The teams ranked two and three will never visit College Road but Connacht will still need to keep ahead of some of them to get through.

For the laugh, here’s who each (hypothetical) team would play home and away, and how many points they might get, so we can see if there’s any path to qualification.

RankTeamOpponentsPinky Points
1LeinsterGloucester
Toulouse
19
1SaleConnacht
Toulouse
10
1LyonConnacht
Gloucester
4
2UlsterNorthampton
La Rochelle
9
2BristolScarlets
La Rochelle
10
2RacingNorthampton
Scarlets
14
3ScarletsBristol
Racing
5
3NorthamptonRacing
Scarlets
9
3La RochelleUlster
Bristol
9
4ConnachtSale
Lyon
14
4GloucesterLeinster
Lyon
6
4ToulouseLeinster
Sale
6

OK, that went well. I treated us to an away win in Lyon an addition to our two home wins and a couple of bonus points (which was a bit generous of me I’ll admit) and we came out joint second to Leinster.

The upshot of it all is that as long as the majority of the games go with home advantage, three wins should do it, so I would love to get Lyon, who are a great domestic side (as the abandoned season and the previous season demonstrate) but have an utterly terrible European record. They could conceivably be taken home and away. I’d also like to avoid Exeter and getting Leinster would be an added bonus, as they’ll take points from our rivals, but not us.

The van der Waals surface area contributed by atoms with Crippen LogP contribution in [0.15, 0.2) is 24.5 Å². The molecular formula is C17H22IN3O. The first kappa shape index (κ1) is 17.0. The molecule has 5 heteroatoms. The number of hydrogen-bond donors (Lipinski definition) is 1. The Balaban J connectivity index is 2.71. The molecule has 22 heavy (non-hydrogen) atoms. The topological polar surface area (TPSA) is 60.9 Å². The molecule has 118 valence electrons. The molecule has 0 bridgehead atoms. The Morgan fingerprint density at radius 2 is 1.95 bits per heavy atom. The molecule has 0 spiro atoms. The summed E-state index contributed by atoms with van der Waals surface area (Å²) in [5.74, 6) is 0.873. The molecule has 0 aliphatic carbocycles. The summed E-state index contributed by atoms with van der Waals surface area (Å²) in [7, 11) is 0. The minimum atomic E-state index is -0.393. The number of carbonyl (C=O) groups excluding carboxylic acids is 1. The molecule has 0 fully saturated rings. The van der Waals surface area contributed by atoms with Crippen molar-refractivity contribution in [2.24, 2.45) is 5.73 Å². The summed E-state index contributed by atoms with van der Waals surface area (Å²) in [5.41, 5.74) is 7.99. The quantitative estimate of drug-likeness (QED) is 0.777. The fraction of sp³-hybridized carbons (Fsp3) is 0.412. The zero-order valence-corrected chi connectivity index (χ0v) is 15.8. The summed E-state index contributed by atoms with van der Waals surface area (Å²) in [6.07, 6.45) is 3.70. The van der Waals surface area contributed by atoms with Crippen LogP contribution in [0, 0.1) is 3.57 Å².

The second and third ranked teams are much of a muchness. Ideally one good one to mop up some points, and a few less heavyweight to give them up. What’s listed in my fantasy draw is probably as good as it gets.

With the teams ranked 5-8 progressing to the new Round-of-Sixteen in the Challenge Cup, there is a chance to progress even if the top 4 proves out of reach, so just getting ahead of two teams could get us the consolation prize. A few favours from the neighbours and we mightn’t even need an away win for that.